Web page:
The Federal Motor Carrier Safety Administration (FMCSA) is making another run at increasing liability coverage for trucking operators after being rebuffed by Congress earlier this year.
FMCSA issued a notice of proposed rulemaking in late November, announcing that it is considering a rulemaking that would increase the minimum levels of financial responsibility for motor carriers, including liability coverage for bodily injury or property damage; establish financial responsibility requirements for passenger carrier brokers; implement financial responsibility requirements for brokers and freight forwarders, and revise existing rules concerning self-insurance and trip insurance.
FMCSA seeks public comments on these topics. Comments on the proposed rule are due to FMCSA by Feb. 26, 2015.
The U.S. House of Representatives voted down a similar request in June when the agency proposed boosting the minimum level of financial responsibility for motor carriers above the current $750,000 requirement – which has been in place since 1982.
The agency is revisiting the issue in part because of a report sent to Congress in April that determined while catastrophic crashes involving motor carriers are rare, the costs for resulting severe and critical injuries can exceed $1 million and that current insurance limits do not adequately cover these costs.
FMCSA’s report to Congress included findings from a study, Financial Responsibility Requirements for Commercial Motor Vehicles, conducted by DOT’s John A. Volpe Transportation Systems Center. The study assessed the adequacy and effectiveness of those levels in meeting carrier liabilities. The Volpe study examined the following in connection with potentially increasing FMCSA’s financial responsibility requirements:
- Higher compensation for crash victims;
- transferring more of the costs of crashes back to motor carriers;
- reductions in truck- and bus-involved crashes;
- costs imposed on CMV operators and the insurance industry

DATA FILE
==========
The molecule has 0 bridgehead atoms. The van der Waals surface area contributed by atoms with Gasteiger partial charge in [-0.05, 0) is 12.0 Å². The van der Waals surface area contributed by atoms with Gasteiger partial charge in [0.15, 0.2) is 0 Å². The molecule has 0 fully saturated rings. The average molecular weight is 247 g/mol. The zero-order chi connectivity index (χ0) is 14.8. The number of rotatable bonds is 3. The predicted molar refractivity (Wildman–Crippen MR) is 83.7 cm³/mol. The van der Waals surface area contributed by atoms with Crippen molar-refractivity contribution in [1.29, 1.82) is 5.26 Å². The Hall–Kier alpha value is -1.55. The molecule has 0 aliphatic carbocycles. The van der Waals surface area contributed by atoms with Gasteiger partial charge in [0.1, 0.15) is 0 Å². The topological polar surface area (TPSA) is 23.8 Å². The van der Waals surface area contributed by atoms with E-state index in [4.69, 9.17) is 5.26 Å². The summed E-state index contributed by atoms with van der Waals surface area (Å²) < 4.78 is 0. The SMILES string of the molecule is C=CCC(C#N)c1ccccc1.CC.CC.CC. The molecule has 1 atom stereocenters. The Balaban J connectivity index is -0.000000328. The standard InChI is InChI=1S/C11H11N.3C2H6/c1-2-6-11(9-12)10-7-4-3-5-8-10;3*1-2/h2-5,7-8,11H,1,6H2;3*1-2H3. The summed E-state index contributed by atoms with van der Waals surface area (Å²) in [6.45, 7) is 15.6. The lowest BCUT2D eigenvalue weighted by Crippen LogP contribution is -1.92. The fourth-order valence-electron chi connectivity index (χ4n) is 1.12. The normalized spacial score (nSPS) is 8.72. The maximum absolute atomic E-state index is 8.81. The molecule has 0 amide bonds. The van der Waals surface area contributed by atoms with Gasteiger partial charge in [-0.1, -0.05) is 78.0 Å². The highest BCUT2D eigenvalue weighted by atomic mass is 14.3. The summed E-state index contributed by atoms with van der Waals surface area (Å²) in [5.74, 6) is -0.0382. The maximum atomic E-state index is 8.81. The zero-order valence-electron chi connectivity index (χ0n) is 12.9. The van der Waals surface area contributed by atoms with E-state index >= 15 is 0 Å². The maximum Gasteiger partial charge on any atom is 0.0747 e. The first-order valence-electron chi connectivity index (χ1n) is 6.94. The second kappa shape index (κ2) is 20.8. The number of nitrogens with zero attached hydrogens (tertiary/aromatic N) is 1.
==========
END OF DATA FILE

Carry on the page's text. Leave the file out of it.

While the study’s findings provided preliminary support for increasing the current levels of financial responsibility, the Agency is seeking additional information. Highlights from the study include:
Catastrophic motor carrier-related crashes are relatively rare. Based on limited available claims data, it was estimated that catastrophic crashes, which are defined as crashes resulting in claims for injury, death, and/or property damages that exceed the current minimum levels of financial responsibility, comprised less than one percent of all CMV crashes (about 3,300 of 330,000 total crashes per year).
Costs for severe and critical injury crashes can easily exceed $1 million. The analysis reveals that two categories of injury crash (severe and critical) yield damages of more than $1 million.
Insurance premiums have declined in real terms since the 1980s. The analysis revealed the stability of insurance rates over the last three decades. Insurance rates for the same level of coverage (e.g.,$750,000 or $1 million) have declined slightly on average in nominal terms, hovering around $5,000 per power unit (truck or bus). Additionally, inflation-adjusted premium rates have also declined over the same period.
Current insurance limits do not adequately cover catastrophic crashes, mainly because of increased medical costs. Since 1985, when the current minimum levels were established, the real value of insurance coverage has decreased. Because medical costs have increased significantly, insurance coverage at the statutory minimum levels does not cover as much of the cost of a catastrophic crash as it once did. From 1985 to 2013, the medical consumer price index (CPI) increased at a significantly higher rate than the core CPI (4.9 percent annually for medical care, compared to 2.8 percent for core). Thus, had minimum financial responsibility levels kept pace with core CPI or medical CPI, by 2013, these minimum levels would have been higher.
Comprehensive data on premiums that motor carriers would incur to meet higher coverage limits were not readily available. The insurance underwriting process is specific to individual motor carriers and there are no uniform pricing practices (other than limits that might be imposed by state regulations). The insurance industry is protective of its pricing data and underwriting processes for competitive reasons. Accordingly, available information was largely generic and limited. Motor carrier risk managers were also reluctant to disclose their insurance premium expenses. The study, therefore, did not assess the regulatory cost of potential insurance premium increases.
FMCSA’s report to Congress also included research findings from other organizations which have studied the appropriateness of the current minimum insurance levels, such as the Pacific Institute for Research and Evaluation (PIRE), the Alliance for Driver Safety and Security, Inc. (Trucking Alliance), and the American Trucking Associations (ATA).
To agency said it is now soliciting information based around 26 questions regarding “financial responsibility” as part of a renewed effort to propose changes to current trucking insurance rules.